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'Natives Allowed to Remain Naked': An Unorthodox Approach to Medical Work at Ernabella Mission

Rani Kerin
Health and History
Vol. 8, No. 1, History, Health, and Hybridity (2006), pp. 80-99
DOI: 10.2307/40111530
Stable URL: http://www.jstor.org/stable/40111530
Page Count: 20
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'Natives Allowed to Remain Naked': An Unorthodox Approach to Medical Work at Ernabella Mission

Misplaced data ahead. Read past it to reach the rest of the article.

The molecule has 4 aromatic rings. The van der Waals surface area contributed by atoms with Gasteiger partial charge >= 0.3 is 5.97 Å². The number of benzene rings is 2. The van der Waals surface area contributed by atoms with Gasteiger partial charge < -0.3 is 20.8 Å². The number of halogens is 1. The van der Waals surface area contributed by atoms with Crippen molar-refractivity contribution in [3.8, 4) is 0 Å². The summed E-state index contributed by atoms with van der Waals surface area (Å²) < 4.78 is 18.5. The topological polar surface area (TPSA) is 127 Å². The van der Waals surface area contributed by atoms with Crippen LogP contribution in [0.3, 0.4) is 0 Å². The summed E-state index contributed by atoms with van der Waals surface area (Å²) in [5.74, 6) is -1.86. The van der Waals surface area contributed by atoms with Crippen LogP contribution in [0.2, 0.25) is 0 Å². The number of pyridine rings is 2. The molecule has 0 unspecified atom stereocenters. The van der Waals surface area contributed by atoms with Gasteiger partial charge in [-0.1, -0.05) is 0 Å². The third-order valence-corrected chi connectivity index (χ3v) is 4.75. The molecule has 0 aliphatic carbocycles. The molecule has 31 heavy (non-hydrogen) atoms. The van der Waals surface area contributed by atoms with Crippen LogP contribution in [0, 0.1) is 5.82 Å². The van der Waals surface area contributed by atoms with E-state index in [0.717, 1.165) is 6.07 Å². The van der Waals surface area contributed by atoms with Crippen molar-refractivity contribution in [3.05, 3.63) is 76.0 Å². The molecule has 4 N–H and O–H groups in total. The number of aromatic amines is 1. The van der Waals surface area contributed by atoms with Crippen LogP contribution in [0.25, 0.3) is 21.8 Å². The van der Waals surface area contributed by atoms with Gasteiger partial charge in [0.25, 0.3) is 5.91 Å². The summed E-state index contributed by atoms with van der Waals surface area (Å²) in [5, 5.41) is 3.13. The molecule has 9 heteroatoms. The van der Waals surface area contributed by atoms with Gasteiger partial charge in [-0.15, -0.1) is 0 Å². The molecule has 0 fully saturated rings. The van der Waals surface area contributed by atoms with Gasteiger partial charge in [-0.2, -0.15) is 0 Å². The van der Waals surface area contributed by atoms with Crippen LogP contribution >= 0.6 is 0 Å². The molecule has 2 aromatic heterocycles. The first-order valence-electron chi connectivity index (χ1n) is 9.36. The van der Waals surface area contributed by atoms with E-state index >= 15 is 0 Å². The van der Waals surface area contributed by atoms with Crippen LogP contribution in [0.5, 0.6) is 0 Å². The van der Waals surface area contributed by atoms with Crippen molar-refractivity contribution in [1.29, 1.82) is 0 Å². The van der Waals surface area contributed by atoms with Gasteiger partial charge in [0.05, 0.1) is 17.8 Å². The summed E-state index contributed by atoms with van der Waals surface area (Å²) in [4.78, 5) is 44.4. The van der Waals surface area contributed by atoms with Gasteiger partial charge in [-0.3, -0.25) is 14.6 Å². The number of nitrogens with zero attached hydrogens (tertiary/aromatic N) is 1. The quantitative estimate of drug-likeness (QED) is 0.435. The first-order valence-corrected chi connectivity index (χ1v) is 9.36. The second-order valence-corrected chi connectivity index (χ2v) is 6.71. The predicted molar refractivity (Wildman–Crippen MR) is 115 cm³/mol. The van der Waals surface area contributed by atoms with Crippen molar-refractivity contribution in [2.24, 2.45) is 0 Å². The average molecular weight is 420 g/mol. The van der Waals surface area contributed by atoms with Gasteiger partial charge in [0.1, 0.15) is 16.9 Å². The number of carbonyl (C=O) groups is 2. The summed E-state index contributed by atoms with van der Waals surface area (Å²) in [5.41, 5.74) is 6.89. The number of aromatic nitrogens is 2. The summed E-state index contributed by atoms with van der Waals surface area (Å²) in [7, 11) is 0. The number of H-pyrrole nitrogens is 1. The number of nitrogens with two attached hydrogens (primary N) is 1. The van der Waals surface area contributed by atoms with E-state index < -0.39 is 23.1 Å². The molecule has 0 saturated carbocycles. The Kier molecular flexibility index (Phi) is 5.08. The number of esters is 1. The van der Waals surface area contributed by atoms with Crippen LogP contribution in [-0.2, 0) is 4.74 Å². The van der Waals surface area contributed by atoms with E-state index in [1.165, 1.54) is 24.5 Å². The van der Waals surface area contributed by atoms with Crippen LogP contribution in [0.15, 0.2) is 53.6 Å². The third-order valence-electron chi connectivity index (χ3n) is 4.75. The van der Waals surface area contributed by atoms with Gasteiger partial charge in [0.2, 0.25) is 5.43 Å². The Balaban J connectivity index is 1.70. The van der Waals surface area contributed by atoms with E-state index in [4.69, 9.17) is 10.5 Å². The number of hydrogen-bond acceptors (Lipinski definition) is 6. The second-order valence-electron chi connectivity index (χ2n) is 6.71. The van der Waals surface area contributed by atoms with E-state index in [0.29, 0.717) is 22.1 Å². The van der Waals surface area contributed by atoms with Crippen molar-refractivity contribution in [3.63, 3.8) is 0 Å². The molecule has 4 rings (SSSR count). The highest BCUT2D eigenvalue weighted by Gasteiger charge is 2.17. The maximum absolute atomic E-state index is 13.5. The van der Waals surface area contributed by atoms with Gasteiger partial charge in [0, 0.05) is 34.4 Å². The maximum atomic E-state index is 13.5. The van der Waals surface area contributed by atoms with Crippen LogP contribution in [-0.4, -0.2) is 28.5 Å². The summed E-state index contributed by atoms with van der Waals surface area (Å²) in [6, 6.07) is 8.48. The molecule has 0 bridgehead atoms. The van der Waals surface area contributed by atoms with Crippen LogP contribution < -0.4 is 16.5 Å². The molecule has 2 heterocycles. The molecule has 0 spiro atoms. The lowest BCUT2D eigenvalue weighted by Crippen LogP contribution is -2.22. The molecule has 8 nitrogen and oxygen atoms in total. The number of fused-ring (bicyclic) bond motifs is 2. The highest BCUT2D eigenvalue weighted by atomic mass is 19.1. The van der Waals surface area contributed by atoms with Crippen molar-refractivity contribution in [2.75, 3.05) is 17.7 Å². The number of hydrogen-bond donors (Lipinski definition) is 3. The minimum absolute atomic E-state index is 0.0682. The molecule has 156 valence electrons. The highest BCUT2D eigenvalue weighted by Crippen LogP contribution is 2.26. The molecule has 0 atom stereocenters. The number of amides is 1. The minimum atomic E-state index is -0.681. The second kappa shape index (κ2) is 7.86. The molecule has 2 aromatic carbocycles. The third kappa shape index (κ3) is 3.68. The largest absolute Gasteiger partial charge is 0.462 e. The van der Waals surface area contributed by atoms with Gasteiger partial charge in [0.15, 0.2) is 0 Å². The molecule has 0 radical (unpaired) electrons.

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Abstract

This article examines the type of medical care provided at Ernabella Mission in far north-west South Australia during the late-1930s and 1940s. It pays particular attention to the mission's policy of discouraging the wearing of clothes by Aborigines in the interests of their health, and contrasts this with the mission's more conventional (less hybrid) medical work.

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